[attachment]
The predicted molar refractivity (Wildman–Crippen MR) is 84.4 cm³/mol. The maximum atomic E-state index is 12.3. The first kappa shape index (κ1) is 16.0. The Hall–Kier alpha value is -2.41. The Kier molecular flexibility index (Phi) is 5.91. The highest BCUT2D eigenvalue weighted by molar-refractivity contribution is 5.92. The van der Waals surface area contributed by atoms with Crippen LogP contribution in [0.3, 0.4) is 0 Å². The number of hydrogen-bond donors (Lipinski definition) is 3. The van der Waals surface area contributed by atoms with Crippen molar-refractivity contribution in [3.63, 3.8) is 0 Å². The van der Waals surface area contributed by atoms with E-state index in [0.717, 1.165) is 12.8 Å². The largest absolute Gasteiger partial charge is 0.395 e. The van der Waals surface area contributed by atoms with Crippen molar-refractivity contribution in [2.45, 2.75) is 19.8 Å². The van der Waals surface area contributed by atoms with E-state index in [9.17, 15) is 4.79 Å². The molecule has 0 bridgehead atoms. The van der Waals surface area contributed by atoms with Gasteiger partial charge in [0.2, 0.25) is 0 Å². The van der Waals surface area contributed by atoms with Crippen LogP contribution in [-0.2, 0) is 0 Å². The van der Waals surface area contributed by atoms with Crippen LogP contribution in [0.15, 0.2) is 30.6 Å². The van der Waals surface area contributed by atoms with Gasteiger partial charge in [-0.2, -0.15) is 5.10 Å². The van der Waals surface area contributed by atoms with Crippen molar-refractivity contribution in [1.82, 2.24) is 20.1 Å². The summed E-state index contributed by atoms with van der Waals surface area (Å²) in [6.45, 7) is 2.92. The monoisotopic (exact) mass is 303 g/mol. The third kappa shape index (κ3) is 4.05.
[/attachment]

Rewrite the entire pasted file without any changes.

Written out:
The predicted molar refractivity (Wildman–Crippen MR) is 84.4 cm³/mol. The maximum atomic E-state index is 12.3. The first kappa shape index (κ1) is 16.0. The Hall–Kier alpha value is -2.41. The Kier molecular flexibility index (Phi) is 5.91. The highest BCUT2D eigenvalue weighted by molar-refractivity contribution is 5.92. The van der Waals surface area contributed by atoms with Crippen LogP contribution in [0.3, 0.4) is 0 Å². The number of hydrogen-bond donors (Lipinski definition) is 3. The van der Waals surface area contributed by atoms with Crippen molar-refractivity contribution in [3.63, 3.8) is 0 Å². The van der Waals surface area contributed by atoms with E-state index in [0.717, 1.165) is 12.8 Å². The largest absolute Gasteiger partial charge is 0.395 e. The van der Waals surface area contributed by atoms with Crippen molar-refractivity contribution in [2.45, 2.75) is 19.8 Å². The van der Waals surface area contributed by atoms with E-state index in [9.17, 15) is 4.79 Å². The molecule has 0 bridgehead atoms. The van der Waals surface area contributed by atoms with Gasteiger partial charge in [0.2, 0.25) is 0 Å². The van der Waals surface area contributed by atoms with Crippen LogP contribution in [-0.2, 0) is 0 Å². The van der Waals surface area contributed by atoms with Crippen LogP contribution in [0.15, 0.2) is 30.6 Å². The van der Waals surface area contributed by atoms with Gasteiger partial charge in [-0.2, -0.15) is 5.10 Å². The van der Waals surface area contributed by atoms with Crippen molar-refractivity contribution in [1.82, 2.24) is 20.1 Å². The summed E-state index contributed by atoms with van der Waals surface area (Å²) in [6.45, 7) is 2.92. The monoisotopic (exact) mass is 303 g/mol. The third kappa shape index (κ3) is 4.05.